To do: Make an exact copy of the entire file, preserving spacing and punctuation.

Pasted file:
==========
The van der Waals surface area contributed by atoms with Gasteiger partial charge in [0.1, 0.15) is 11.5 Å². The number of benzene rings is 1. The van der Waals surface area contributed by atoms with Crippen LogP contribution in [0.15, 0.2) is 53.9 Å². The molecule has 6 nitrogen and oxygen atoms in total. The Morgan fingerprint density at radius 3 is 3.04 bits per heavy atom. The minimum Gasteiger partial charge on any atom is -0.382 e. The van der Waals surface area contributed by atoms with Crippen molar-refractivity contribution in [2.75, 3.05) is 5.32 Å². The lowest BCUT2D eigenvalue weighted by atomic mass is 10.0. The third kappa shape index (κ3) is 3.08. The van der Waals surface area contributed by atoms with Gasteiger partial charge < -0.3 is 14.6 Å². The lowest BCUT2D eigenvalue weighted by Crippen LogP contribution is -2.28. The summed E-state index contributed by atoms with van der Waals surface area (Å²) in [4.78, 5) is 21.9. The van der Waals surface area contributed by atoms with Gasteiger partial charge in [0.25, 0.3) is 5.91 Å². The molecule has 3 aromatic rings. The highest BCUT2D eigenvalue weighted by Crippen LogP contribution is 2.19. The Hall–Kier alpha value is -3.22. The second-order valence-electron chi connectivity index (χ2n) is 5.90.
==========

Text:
The van der Waals surface area contributed by atoms with Gasteiger partial charge in [0.1, 0.15) is 11.5 Å². The number of benzene rings is 1. The van der Waals surface area contributed by atoms with Crippen LogP contribution in [0.15, 0.2) is 53.9 Å². The molecule has 6 nitrogen and oxygen atoms in total. The Morgan fingerprint density at radius 3 is 3.04 bits per heavy atom. The minimum Gasteiger partial charge on any atom is -0.382 e. The van der Waals surface area contributed by atoms with Crippen molar-refractivity contribution in [2.75, 3.05) is 5.32 Å². The lowest BCUT2D eigenvalue weighted by atomic mass is 10.0. The third kappa shape index (κ3) is 3.08. The van der Waals surface area contributed by atoms with Gasteiger partial charge < -0.3 is 14.6 Å². The lowest BCUT2D eigenvalue weighted by Crippen LogP contribution is -2.28. The summed E-state index contributed by atoms with van der Waals surface area (Å²) in [4.78, 5) is 21.9. The van der Waals surface area contributed by atoms with Gasteiger partial charge in [0.25, 0.3) is 5.91 Å². The molecule has 3 aromatic rings. The highest BCUT2D eigenvalue weighted by Crippen LogP contribution is 2.19. The Hall–Kier alpha value is -3.22. The second-order valence-electron chi connectivity index (χ2n) is 5.90.